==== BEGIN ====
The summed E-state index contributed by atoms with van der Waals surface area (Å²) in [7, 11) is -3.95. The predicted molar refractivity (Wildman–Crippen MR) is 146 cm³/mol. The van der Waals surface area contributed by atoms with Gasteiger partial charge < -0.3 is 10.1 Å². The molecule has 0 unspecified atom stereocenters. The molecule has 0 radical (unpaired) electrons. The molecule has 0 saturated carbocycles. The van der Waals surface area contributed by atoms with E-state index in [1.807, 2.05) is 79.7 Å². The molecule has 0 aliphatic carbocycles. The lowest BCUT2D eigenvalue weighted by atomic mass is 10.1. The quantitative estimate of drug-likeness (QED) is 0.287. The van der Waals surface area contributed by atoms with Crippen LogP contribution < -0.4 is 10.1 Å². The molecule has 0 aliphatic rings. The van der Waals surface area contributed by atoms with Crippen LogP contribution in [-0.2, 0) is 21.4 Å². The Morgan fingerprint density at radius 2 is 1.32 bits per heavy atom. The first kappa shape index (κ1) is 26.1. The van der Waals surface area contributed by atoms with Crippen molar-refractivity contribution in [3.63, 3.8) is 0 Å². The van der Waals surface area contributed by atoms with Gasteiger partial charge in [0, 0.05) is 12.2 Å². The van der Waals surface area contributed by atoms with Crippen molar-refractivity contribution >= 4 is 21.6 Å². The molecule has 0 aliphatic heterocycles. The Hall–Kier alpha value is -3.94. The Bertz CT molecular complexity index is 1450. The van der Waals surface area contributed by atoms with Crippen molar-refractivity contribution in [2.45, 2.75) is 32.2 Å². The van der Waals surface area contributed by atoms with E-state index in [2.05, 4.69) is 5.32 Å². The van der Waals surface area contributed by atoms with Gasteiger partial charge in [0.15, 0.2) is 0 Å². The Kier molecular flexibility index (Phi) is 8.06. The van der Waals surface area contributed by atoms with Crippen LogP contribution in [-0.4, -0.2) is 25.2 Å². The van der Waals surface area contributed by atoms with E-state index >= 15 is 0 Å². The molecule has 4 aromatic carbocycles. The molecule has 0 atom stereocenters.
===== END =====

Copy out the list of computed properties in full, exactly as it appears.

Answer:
The summed E-state index contributed by atoms with van der Waals surface area (Å²) in [7, 11) is -3.95. The predicted molar refractivity (Wildman–Crippen MR) is 146 cm³/mol. The van der Waals surface area contributed by atoms with Gasteiger partial charge < -0.3 is 10.1 Å². The molecule has 0 unspecified atom stereocenters. The molecule has 0 radical (unpaired) electrons. The molecule has 0 saturated carbocycles. The van der Waals surface area contributed by atoms with E-state index in [1.807, 2.05) is 79.7 Å². The molecule has 0 aliphatic carbocycles. The lowest BCUT2D eigenvalue weighted by atomic mass is 10.1. The quantitative estimate of drug-likeness (QED) is 0.287. The van der Waals surface area contributed by atoms with Crippen LogP contribution < -0.4 is 10.1 Å². The molecule has 0 aliphatic rings. The van der Waals surface area contributed by atoms with Crippen LogP contribution in [-0.2, 0) is 21.4 Å². The Morgan fingerprint density at radius 2 is 1.32 bits per heavy atom. The first kappa shape index (κ1) is 26.1. The van der Waals surface area contributed by atoms with Crippen molar-refractivity contribution in [3.63, 3.8) is 0 Å². The van der Waals surface area contributed by atoms with Gasteiger partial charge in [0, 0.05) is 12.2 Å². The van der Waals surface area contributed by atoms with Crippen molar-refractivity contribution >= 4 is 21.6 Å². The molecule has 0 aliphatic heterocycles. The Hall–Kier alpha value is -3.94. The Bertz CT molecular complexity index is 1450. The van der Waals surface area contributed by atoms with Crippen molar-refractivity contribution in [2.45, 2.75) is 32.2 Å². The van der Waals surface area contributed by atoms with E-state index in [2.05, 4.69) is 5.32 Å². The van der Waals surface area contributed by atoms with Gasteiger partial charge in [0.15, 0.2) is 0 Å². The Kier molecular flexibility index (Phi) is 8.06. The van der Waals surface area contributed by atoms with Crippen LogP contribution in [-0.4, -0.2) is 25.2 Å². The van der Waals surface area contributed by atoms with E-state index >= 15 is 0 Å². The molecule has 4 aromatic carbocycles. The molecule has 0 atom stereocenters.